University of Leicester
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Biocatalysis in neoteric solvents

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posted on 2014-12-15, 10:35 authored by Manda Jane Gibson
alpha-Chymotrypsin was found to be a robust enzyme capable of retaining its structure and activity in a large variety of different solvent environments. The kinetics of the enzyme were found to be affected most strongly by the solvent viscosity, whereas the product distribution, structure, and permanent loss of activity over time were found to be affected mainly by the solvent polarity. A new class of 'ionic-liquid-like' solvents, the deep eutectics, were also investigated for their suitability as solvents for biocatalysis for the first time and found to be comparable to conventional ionic liquids.;The nature of deep eutectic solvents and their effect on enzyme structure and kinetics was further investigated using fifteen lipases from different sources and seven eutectic solvents with different properties. Kamlet-Taft solvatochromatic parameters were determined for the eutectic solvents. The solubility of the lipases was found to affect how strongly the solvent interacted with the enzyme structure using UV spectrophotometric techniques.;The biodiesel process was attempted using lipases as catalysts and eutectic solvents as a method of extracting the by product glycerol from the system. Although the lipases were found not to be as effective as the conventional base catalysts for the reaction, there were several advantages to using them. Eutectic solvents of glycerol did not form spontaneously upon addition to the salt to the crude biodiesel-glycerol mixture, but it was found that a sub-eutectic molar composition of glycerol: salt would extract glycerol to the eutectic point from the mixture.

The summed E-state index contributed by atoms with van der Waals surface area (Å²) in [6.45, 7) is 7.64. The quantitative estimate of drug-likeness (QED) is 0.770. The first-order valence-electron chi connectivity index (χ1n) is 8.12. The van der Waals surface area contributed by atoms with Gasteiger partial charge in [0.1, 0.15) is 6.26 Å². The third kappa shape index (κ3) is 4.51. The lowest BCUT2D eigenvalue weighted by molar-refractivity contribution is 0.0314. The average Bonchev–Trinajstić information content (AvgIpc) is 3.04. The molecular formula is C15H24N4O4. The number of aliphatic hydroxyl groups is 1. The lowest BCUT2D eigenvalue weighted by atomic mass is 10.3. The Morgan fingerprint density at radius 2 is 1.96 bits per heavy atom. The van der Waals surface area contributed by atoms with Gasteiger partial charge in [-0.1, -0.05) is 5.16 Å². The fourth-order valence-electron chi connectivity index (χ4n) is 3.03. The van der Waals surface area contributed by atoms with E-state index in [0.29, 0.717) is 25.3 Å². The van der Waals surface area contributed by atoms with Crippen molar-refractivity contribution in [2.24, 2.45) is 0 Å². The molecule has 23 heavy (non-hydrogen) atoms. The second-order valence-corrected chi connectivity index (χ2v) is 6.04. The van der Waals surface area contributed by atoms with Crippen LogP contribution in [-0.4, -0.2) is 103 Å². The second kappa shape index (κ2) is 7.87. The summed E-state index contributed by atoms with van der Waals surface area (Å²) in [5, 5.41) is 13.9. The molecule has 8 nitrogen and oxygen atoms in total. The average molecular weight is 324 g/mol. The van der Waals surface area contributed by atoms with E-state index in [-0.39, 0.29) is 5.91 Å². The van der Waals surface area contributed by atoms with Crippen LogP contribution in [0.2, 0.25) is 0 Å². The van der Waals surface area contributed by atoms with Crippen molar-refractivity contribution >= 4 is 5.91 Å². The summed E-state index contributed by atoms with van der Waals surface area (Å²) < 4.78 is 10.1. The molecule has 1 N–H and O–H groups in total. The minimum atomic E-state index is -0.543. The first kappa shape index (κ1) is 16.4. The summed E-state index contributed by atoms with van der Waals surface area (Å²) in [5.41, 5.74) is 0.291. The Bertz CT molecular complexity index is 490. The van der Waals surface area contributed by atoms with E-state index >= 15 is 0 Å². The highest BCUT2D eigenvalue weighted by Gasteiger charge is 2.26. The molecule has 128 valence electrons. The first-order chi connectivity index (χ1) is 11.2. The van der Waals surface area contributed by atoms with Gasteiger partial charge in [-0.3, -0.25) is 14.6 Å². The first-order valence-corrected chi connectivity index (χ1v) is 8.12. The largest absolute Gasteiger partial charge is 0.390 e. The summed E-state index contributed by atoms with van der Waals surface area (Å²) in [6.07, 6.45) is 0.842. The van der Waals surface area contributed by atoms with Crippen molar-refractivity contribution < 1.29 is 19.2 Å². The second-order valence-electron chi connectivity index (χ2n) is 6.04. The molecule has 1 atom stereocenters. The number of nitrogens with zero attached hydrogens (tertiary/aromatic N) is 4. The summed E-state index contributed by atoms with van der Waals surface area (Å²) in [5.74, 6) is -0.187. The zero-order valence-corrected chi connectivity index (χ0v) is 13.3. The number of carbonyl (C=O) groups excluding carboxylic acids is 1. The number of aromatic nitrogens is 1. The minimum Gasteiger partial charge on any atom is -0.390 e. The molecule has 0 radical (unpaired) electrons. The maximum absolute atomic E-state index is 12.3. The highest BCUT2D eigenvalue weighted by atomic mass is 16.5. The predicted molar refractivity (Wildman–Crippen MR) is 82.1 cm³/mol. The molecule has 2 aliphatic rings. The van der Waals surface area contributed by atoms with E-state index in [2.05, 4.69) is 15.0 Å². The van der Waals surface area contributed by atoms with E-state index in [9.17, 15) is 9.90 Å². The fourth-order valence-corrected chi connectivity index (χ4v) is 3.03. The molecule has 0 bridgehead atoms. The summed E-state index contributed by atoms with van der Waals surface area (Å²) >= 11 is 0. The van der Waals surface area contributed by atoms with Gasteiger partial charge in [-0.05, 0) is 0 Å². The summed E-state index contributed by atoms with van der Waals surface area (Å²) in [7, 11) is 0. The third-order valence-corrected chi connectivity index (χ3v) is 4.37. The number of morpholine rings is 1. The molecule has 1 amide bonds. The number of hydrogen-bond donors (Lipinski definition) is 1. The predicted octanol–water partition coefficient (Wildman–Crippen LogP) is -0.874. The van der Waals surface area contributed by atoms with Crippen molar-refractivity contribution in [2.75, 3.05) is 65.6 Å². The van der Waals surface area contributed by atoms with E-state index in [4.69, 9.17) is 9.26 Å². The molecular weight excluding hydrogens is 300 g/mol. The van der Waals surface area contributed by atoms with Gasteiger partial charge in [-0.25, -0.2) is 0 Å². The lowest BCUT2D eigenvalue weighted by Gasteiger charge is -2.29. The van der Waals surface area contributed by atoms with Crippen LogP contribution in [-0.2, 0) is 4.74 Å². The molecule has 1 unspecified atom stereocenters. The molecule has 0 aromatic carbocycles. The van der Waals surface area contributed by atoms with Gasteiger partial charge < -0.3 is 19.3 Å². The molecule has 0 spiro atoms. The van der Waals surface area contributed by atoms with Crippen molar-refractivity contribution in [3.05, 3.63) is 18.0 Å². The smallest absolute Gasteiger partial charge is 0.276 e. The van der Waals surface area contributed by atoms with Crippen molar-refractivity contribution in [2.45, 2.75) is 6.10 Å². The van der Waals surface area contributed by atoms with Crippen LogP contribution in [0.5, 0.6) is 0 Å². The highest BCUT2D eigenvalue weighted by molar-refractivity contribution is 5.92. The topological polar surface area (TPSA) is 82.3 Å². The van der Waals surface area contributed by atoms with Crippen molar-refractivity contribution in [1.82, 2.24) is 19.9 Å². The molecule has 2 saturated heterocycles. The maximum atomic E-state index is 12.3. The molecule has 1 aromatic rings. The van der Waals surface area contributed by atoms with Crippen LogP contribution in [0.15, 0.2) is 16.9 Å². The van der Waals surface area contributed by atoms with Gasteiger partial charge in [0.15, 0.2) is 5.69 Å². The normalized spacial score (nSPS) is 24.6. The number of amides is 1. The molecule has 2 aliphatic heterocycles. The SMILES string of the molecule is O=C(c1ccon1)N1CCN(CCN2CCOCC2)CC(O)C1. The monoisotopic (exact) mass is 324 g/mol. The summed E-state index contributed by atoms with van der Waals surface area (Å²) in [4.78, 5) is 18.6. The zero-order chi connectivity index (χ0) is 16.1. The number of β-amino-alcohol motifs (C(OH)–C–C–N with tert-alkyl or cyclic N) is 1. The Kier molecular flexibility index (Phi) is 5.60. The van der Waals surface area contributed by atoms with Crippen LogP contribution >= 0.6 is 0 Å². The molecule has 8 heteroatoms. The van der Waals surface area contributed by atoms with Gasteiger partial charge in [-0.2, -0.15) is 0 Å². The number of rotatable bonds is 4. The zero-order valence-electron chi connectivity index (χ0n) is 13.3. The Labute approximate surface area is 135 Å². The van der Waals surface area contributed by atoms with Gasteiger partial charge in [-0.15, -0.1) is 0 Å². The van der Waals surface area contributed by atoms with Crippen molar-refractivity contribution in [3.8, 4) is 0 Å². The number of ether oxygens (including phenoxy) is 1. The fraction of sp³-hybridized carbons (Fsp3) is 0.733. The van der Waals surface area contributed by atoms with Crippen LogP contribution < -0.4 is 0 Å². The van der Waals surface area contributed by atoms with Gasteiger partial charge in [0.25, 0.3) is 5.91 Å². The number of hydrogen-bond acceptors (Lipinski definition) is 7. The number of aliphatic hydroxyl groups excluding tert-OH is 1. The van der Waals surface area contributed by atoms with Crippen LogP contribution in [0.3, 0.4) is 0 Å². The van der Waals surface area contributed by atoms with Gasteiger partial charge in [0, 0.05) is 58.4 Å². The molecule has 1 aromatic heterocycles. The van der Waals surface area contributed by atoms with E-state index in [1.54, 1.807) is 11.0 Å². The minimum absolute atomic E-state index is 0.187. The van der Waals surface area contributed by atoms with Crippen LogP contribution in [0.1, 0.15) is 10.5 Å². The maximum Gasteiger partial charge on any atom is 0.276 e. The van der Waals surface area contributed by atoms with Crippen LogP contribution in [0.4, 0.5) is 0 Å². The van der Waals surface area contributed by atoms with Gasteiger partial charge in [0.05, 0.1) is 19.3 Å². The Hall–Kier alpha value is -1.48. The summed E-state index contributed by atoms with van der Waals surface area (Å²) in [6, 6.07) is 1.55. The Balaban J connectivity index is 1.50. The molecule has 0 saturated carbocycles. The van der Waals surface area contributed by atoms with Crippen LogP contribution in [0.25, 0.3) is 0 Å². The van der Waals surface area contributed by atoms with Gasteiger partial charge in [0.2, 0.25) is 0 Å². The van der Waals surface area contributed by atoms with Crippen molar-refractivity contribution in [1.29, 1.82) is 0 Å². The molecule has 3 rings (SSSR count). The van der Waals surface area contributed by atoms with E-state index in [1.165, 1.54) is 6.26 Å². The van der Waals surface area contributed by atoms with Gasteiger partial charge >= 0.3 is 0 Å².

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Awarding institution

University of Leicester

Qualification level

  • Doctoral

Qualification name

  • PhD



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